Contemplating today's Gospel

Liturgical day: June 24th: Solemnity of the Nativity of Saint John the Baptist

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Gospel text (Lk 1:57-66.80): When the time arrived for Elizabeth to have her child she gave birth to a son. Her neighbors and relatives heard that the Lord had shown his great mercy toward her, and they rejoiced with her. When they came on the eighth day to circumcise the child, they were going to call him Zechariah after his father, but his mother said in reply, “No. He will be called John.” But they answered her, “There is no one among your relatives who has this name.” So they made signs, asking his father what he wished him to be called. He asked for a tablet and wrote, “John is his name,” and all were amazed. Immediately his mouth was opened, his tongue freed, and he spoke blessing God. Then fear came upon all their neighbors, and all these matters were discussed throughout the hill country of Judea. All who heard these things took them to heart, saying, “What, then, will this child be?” For surely the hand of the Lord was with him. The child grew and became strong in spirit, and he was in the desert until the day of his manifestation to Israel.

Comment: Fr. Joan MARTÍNEZ Porcel (Barcelona, Spain)

“The child grew and became strong in spirit”

Today, we solemnly celebrate the Nativity of the Baptist. St. John is a man of contrasts: he lives in the silence of the desert, but right from there he appeals to the crowds with convincing voice inviting them to convert; he is humble enough to say he is only the voice, not the Word, but he does not mince his words and dares to accuse and denounce all injustices even to the very king; he urges his disciples to meet with Jesus, but he does not mind rebuking king Herod while he is in prison. Silent and humble, he is also strong and courageous enough to shed his blood. John the Baptist is a great man! the greatest of them all, as Jesus himself will say in praise, but he is only Christ's precursor.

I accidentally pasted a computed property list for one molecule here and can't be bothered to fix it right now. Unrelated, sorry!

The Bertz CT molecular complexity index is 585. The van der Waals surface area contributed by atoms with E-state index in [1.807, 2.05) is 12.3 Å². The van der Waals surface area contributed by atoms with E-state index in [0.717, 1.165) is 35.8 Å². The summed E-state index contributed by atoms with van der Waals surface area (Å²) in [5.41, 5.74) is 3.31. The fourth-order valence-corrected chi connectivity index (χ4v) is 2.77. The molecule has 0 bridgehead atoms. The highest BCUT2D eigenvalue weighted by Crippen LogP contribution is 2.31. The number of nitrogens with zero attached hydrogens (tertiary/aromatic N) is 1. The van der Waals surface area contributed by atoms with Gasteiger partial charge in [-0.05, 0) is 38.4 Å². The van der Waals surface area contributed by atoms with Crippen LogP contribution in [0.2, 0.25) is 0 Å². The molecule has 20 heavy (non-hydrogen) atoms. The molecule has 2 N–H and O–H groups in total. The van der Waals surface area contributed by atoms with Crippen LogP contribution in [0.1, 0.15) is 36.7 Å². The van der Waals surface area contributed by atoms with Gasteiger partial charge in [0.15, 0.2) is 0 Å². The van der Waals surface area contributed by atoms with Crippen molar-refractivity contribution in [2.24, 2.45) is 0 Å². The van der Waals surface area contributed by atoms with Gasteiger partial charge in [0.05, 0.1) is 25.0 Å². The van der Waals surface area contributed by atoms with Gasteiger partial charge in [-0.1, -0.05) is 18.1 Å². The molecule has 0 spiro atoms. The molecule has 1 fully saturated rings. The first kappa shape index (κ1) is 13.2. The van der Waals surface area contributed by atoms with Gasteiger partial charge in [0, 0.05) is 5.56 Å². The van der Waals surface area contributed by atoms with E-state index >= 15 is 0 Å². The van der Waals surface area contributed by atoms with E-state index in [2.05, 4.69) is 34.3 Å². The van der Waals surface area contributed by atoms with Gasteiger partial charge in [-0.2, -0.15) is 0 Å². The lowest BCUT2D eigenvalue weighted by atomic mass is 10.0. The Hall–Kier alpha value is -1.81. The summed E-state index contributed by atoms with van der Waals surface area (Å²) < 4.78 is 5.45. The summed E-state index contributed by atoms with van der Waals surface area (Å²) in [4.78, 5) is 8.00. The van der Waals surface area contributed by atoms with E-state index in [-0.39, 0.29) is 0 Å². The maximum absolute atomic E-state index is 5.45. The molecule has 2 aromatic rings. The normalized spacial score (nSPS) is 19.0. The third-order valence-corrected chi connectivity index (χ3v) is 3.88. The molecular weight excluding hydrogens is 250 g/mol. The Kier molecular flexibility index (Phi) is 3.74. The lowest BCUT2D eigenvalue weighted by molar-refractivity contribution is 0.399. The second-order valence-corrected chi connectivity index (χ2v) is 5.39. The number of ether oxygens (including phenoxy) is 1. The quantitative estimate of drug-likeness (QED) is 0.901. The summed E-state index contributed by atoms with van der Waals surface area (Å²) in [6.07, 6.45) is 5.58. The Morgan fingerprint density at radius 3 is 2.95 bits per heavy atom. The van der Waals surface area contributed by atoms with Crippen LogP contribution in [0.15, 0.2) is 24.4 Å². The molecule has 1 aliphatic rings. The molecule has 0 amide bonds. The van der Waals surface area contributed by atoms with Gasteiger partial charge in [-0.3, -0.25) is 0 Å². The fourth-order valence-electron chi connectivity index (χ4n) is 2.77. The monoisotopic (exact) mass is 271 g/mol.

Perhaps, the secret of his greatness is the realization of knowing he has been chosen by God; this is how the evangelist explains it: “The child grew and became strong in spirit, and he was in the desert until the day of his manifestation to Israel” (Lk 1:80). All his childhood and youth was marked by the understanding of his mission: to provide testimony; which he does by baptizing Christ in the river Jordan, by favorably disposing the crowds for the Lord and, at the end of his life, by shedding his blood in favor of the truth. With our knowledge about John, we could answer the question his contemporary was wondering about: “What, then, will this child be?” (Lk 1:66).

Through the baptism, we have all been chosen and sent to bear witness of the Lord. In an environment of indifference, St. John is a helping example to imitate; St. Augustine says: “Admire John as much as you can for, whom you admire is profitable to Christ. I insist, he is profitable to Christ, not because you offer anything to Him, but because of your being able to progress in Him”. In John, his attitude as a Messenger, clearly explicit in attentive prayer to the Spirit, in his fortitude and humility, helps us to establish new horizons of sanctity for us and for our brother.

Thoughts on Today's Gospel

  • "‘I am the voice of one crying out in the desert.’ John was the voice, but the Lord is the Word that existed since the beginning of all things. John was a passing voice; Christ is the Eternal Word, from the beginning.” (Saint Augustine)

  • “How many people pay dearly for their commitment to truth! How many just men prefer to go against the current, so as not to deny the voice of conscience, the voice of truth!” (Francis)

  • “St. John the Baptist is the Lord's immediate precursor or forerunner, sent to prepare his way. ‘Prophet of the Most High’ (Lk 1:76), surpasses all the prophets, of whom he is the last. He inaugurates the Gospel, already from his mother's womb welcomes the coming of Christ, and rejoices in being "the friend of the bridegroom", (Jn 3:29) whom he points out as "the Lamb of God, who takes away the sin of the world’ (Jn 1:29). Going before Jesus ‘in the spirit and power of Elijah’ (Lk 1:17), John bears witness to Christ in his preaching, by his Baptism of conversion, and through his martyrdom.” (Catechism of the Catholic Church, No. 523)